Government begins biometric registration in civil service
GOVERNMENT plans to rollout the biometric registration of workers in the civil service within the first three months of next year, in an exercise that is largely expected to help streamline the public sector payroll through weeding out “ghost workers”.
The three-month exercise is part of broad measures that have been adopted by Government – through the Transitional Stabilisation Programme– to rationalise its wage bill by ensuring an auditable and verifiable head-count.
The Public Service Commission is already working with Government departments to develop mechanics of how the exercise will be implemented.
Similarly, Ministries and Stateowned enterprises (SOEs) have since been ordered to come up with clear succession plans for employees over 65 years to ensure a seamless rollout of the programme.
PSC chairperson Dr Vincent Hungwe told The Sunday Mail last week that process will be measured as public service employees above 65 years will be retained on a short-term basis in cases where their vacancies cannot be readily filled.
“We need to come up with a roadmap on how we are going to implement it. It is something that has to be managed and given leadership by Public Service Commission.
“The Public Service Commission is going to work hand-in-glove with other line ministries. We are going to start in the first quarter of 2019. Biometric registration will take long, thus we must look at it as a process. We will be sharing information with other parties on how it will rolled out,” said Dr Hungwe.
“In terms of retiring those over 65, people have been retiring in the past and it is a process that has been ongoing, but it does not imply that if you over 65 years, Government has no interest in you whatsoever.
“To the extent that Government recognises that there is a shortage of skills, knowledge and competence, it will always engage those people on a short-term basis, which means you will not be given any contract that is more than 12 months.
“As a matter of fact, all line ministries have been instructed to ensure that they put in place a succession plan, talent management plan that ensures that alternative persons are identified to take over the responsibilities of a person that is acting on a 12-months basis,” he said.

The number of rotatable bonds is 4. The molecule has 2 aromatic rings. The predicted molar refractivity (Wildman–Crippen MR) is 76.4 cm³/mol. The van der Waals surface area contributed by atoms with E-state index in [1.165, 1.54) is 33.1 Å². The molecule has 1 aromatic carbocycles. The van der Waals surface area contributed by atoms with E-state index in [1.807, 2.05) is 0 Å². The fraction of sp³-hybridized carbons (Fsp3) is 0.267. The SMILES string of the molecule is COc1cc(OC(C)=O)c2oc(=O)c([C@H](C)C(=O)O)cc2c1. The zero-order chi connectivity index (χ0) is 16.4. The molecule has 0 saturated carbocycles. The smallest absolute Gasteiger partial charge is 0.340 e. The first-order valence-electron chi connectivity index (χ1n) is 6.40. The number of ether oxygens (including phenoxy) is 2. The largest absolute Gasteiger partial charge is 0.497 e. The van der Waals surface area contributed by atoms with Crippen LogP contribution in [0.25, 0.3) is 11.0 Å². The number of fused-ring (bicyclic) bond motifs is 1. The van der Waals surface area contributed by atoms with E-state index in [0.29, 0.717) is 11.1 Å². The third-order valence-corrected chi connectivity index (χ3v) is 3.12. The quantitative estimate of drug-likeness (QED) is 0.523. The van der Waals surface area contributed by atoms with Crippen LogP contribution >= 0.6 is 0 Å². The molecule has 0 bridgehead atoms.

Government has 158 994 workers on its payroll, of which 123 000 are employed by the Ministry of Primary and Secondary Education.
Bold measures, which include a five percent salary cut for senior civil servants, rationalisation of foreign missions, retirement of youth officers and strictures in the use of public service vehicles, has already been announced as part of a package to restore macroeconomic stability.
The public service wage bill accounts for over 90 percent of Government revenues. Authorities are, however, upbeat the biometric registration exercise will help weed out “ghost workers” that are leaching from the public purse.
A similar exercise in Tanzania in 2016 managed to net 10 000 ghost workers.
It is understood that the process managed to save the East African country more than $2 million per month.
Similarly, the Mozambican government announced that it had discovered more than 30 000 ghost workers on its payroll, which had prejudiced the country of more than $250 million between 2015 and 2017.
Human resource expert Mr Memory Nguwi said Government’s undertaking needs to be complemented by measures that ensure high productivity.
“It is good that Government has realised that the current staff costs-to-income ratio is not sustainable as it leaves no room for Government to fund critical national projects and other important services,” he said.
“However, there are other measures that need to be taken by Government such as carrying out workload analysis of every Government employee for a full month.
“The results of the study are very likely to show that there are some people who are overworked while others are barely utilised. This will enable the Government to align roles and focus on high-value adding roles.
“Besides saving money, this study will allow Government to get value for every dollar paid to staff.”
The International Monetary Fund (IMF) recently recommended the need to reduce Government’s wage bill and to re-orient spending towards capital projects. According to the IMF 2017 Staff Report on the Article IV Consultations, the country’s spending pressures stemmed from high employment costs, Government transfers to support specific economic sectors and high discretionary expenditure.
The TSP, which is the overarching policy framework governing civil service reforms, has already won over the IMF, with the international financier describing it as “credible” and “comprehensive”.
Government has already started retiring 3 384 youth officers as part of civil service reforms announced in the 2019 National Budget.